Brain plaques may protect and defend against invading microbes

Laura Zhang

Watch out, infections — the brain may have another biological warrior to protect and defend against invading microbes.

Researchers at Harvard Medical School and Massachusetts General Hospital recently published a new study discussing how amyloid beta proteins, proteins found in the brain and body that have long been linked to Alzheimer’s disease, may form plaques in order to fight off invading microbes in the brain.

Jonathan Pierce, UT neuroscience associate professor, said this study is interesting because it suggests that these plaques are useful for combating infections in the brain, something scientists were previously unaware of.

However, researchers still do not know if a certain threshold of plaques eventually deteriorates the brain’s functions, leading to a neurodegenerative disease such as Alzheimer’s, a common type of dementia, or progressive mental deterioration.

Mary Quiceno, doctor and associate professor in the department of neurology and neurotherapeutics at University of Texas at Southwestern, said these amyloid beta proteins can act as an indicator to whether a patient may develop Alzheimer’s.

“Every dementia, at the end, will look the same because it affects the same organ,” Quiceno said. “Right now, it’s such an exciting time in research for neurodegenerative dementias because we have all these biomarkers [a measurable indicator of a condition] that we can use in living humans.”

There are two types of Alzheimer’s: the late onset, which begins around 70 years old or later, and the early, sporadic onset, which begins around 40-60 years old, Pierce said.

Those with early onset Alzheimer’s have a genetic defect, which causes too much amyloid beta synthesis and inevitably leads to the disease. However, the majority of Alzheimer’s patients have late onset Alzheimer’s, which is caused by various other factors, such as environmental influences, and not by genetic mutations.

Everyone who develops Alzheimer’s has these amyloid beta plaques, but many people who have these plaques do not end up getting the disease.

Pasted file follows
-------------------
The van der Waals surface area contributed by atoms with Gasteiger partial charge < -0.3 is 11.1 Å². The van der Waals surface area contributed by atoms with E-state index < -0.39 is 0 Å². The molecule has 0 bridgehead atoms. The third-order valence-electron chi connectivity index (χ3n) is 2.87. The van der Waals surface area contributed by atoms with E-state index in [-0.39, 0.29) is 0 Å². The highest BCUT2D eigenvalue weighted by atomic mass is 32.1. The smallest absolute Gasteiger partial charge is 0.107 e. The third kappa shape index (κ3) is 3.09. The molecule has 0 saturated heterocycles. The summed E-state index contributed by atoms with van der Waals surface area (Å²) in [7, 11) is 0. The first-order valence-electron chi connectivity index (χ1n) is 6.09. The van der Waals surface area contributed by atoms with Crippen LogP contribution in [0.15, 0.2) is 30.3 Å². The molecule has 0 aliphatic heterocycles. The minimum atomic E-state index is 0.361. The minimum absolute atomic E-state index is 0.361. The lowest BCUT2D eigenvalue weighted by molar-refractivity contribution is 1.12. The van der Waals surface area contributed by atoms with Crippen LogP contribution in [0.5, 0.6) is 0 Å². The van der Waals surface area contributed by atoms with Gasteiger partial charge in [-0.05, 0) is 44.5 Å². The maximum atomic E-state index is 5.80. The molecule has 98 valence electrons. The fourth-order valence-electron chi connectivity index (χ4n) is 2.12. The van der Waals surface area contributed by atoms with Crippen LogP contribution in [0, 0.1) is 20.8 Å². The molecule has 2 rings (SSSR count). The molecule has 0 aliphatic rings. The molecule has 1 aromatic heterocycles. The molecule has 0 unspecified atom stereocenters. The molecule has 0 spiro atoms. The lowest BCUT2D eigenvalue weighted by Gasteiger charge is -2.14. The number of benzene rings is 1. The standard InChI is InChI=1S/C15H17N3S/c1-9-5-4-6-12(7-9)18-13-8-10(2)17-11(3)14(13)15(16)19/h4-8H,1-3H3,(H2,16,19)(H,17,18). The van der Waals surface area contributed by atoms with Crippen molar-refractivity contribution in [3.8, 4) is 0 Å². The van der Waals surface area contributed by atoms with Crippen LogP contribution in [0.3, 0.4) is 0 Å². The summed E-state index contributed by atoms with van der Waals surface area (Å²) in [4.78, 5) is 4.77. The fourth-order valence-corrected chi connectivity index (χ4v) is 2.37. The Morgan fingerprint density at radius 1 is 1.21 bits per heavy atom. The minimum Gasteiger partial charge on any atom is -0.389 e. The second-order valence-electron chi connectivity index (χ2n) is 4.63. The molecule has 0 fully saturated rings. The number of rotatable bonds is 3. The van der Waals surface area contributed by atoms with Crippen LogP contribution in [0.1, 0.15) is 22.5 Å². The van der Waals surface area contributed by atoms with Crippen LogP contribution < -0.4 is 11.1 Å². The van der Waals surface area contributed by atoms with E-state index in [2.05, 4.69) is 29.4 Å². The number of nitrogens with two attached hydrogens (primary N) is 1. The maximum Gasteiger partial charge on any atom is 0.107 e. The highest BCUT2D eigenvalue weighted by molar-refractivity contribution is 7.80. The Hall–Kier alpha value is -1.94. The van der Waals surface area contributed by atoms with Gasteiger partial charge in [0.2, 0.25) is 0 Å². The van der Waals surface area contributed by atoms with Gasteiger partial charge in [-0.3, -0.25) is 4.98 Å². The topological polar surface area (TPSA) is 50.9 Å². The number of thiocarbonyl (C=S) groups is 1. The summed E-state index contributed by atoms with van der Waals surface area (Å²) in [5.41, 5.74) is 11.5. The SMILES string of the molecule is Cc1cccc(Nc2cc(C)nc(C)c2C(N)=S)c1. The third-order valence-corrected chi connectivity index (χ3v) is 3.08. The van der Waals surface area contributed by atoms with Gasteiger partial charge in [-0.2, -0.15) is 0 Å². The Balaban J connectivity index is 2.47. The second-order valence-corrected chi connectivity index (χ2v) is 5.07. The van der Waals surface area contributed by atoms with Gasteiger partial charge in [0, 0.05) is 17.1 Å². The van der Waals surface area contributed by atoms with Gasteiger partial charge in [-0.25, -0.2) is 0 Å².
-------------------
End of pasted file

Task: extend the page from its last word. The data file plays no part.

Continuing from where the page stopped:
However, there are more factors besides the presence of plaques or infections that lead to Alzheimer’s.

Keith Keitz, UT chemical engineering assistant professor, said that a complicated interplay of various proteins and environmental factors affect the onset of Alzheimer’s. Researchers still have much to learn about these factors and how they influence the brain, Keitz said.

Alexander Mably, post-doctoral fellow in the Center for Learning and Memory, said that while the brain is one of our most integral organs, there is still so much mystery surrounding it due to lack of funding and access to human brains.

“If you have a cancer, you can take out the tumor and look at it. But you can’t do that with the brain,” Mably said. “The brain is very dense and every part is very important.”

Mably said there are numerous questions neuroscientists have to answer, especially regarding neurodegenerative diseases and the complex machinery behind memory.

Keitz said that because neurodegenerative diseases are extraordinarily complex, the lack of understanding of their biology limits subsequent diagnosis and treatment. This new study sheds light on the plaque’s physiological role in the brain and suggests that this mechanism of plaque formation is not random, but rather highly regulated.

“There’s a lot of open-ended questions, and a lot of ground to be made up,” Keitz said. “This is really an incredible paper in understanding the mystery behind amyloid beta.”